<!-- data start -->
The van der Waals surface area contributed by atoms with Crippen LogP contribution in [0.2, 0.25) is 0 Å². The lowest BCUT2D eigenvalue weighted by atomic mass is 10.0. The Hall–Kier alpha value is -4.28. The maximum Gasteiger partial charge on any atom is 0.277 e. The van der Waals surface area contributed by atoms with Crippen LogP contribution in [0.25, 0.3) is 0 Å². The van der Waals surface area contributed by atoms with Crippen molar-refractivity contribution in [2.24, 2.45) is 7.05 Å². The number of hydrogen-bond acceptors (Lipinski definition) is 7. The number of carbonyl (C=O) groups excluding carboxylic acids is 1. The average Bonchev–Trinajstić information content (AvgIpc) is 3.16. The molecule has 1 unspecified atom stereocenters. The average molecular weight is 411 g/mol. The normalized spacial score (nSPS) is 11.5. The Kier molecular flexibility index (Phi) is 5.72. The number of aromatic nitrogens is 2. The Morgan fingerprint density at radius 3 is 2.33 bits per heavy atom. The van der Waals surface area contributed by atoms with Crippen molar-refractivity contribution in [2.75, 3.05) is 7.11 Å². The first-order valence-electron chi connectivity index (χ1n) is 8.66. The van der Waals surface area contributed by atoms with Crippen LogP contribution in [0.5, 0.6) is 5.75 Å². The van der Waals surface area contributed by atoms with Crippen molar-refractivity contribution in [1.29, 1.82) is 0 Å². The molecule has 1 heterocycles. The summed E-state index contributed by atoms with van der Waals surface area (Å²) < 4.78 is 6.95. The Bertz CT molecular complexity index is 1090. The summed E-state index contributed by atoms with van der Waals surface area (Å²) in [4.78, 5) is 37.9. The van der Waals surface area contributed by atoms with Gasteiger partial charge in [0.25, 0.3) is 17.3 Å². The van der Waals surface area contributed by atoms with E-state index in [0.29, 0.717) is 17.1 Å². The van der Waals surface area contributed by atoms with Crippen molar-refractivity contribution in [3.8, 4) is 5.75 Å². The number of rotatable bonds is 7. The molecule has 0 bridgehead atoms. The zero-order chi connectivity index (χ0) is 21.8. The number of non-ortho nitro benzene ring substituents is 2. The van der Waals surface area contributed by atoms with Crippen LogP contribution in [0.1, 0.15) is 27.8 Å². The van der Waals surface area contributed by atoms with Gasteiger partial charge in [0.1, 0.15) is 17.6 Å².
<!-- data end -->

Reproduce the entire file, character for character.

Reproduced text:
The van der Waals surface area contributed by atoms with Crippen LogP contribution in [0.2, 0.25) is 0 Å². The lowest BCUT2D eigenvalue weighted by atomic mass is 10.0. The Hall–Kier alpha value is -4.28. The maximum Gasteiger partial charge on any atom is 0.277 e. The van der Waals surface area contributed by atoms with Crippen LogP contribution in [0.25, 0.3) is 0 Å². The van der Waals surface area contributed by atoms with Crippen molar-refractivity contribution in [2.24, 2.45) is 7.05 Å². The number of hydrogen-bond acceptors (Lipinski definition) is 7. The number of carbonyl (C=O) groups excluding carboxylic acids is 1. The average Bonchev–Trinajstić information content (AvgIpc) is 3.16. The molecule has 1 unspecified atom stereocenters. The average molecular weight is 411 g/mol. The normalized spacial score (nSPS) is 11.5. The Kier molecular flexibility index (Phi) is 5.72. The number of aromatic nitrogens is 2. The Morgan fingerprint density at radius 3 is 2.33 bits per heavy atom. The van der Waals surface area contributed by atoms with Crippen molar-refractivity contribution in [2.75, 3.05) is 7.11 Å². The first-order valence-electron chi connectivity index (χ1n) is 8.66. The van der Waals surface area contributed by atoms with Crippen LogP contribution in [0.5, 0.6) is 5.75 Å². The van der Waals surface area contributed by atoms with Crippen molar-refractivity contribution in [1.29, 1.82) is 0 Å². The molecule has 1 heterocycles. The summed E-state index contributed by atoms with van der Waals surface area (Å²) < 4.78 is 6.95. The Bertz CT molecular complexity index is 1090. The summed E-state index contributed by atoms with van der Waals surface area (Å²) in [4.78, 5) is 37.9. The van der Waals surface area contributed by atoms with Gasteiger partial charge in [0.25, 0.3) is 17.3 Å². The van der Waals surface area contributed by atoms with E-state index in [0.29, 0.717) is 17.1 Å². The van der Waals surface area contributed by atoms with Crippen molar-refractivity contribution in [3.8, 4) is 5.75 Å². The number of rotatable bonds is 7. The molecule has 0 bridgehead atoms. The zero-order chi connectivity index (χ0) is 21.8. The number of non-ortho nitro benzene ring substituents is 2. The van der Waals surface area contributed by atoms with Crippen LogP contribution in [0.1, 0.15) is 27.8 Å². The van der Waals surface area contributed by atoms with Gasteiger partial charge in [0.1, 0.15) is 17.6 Å².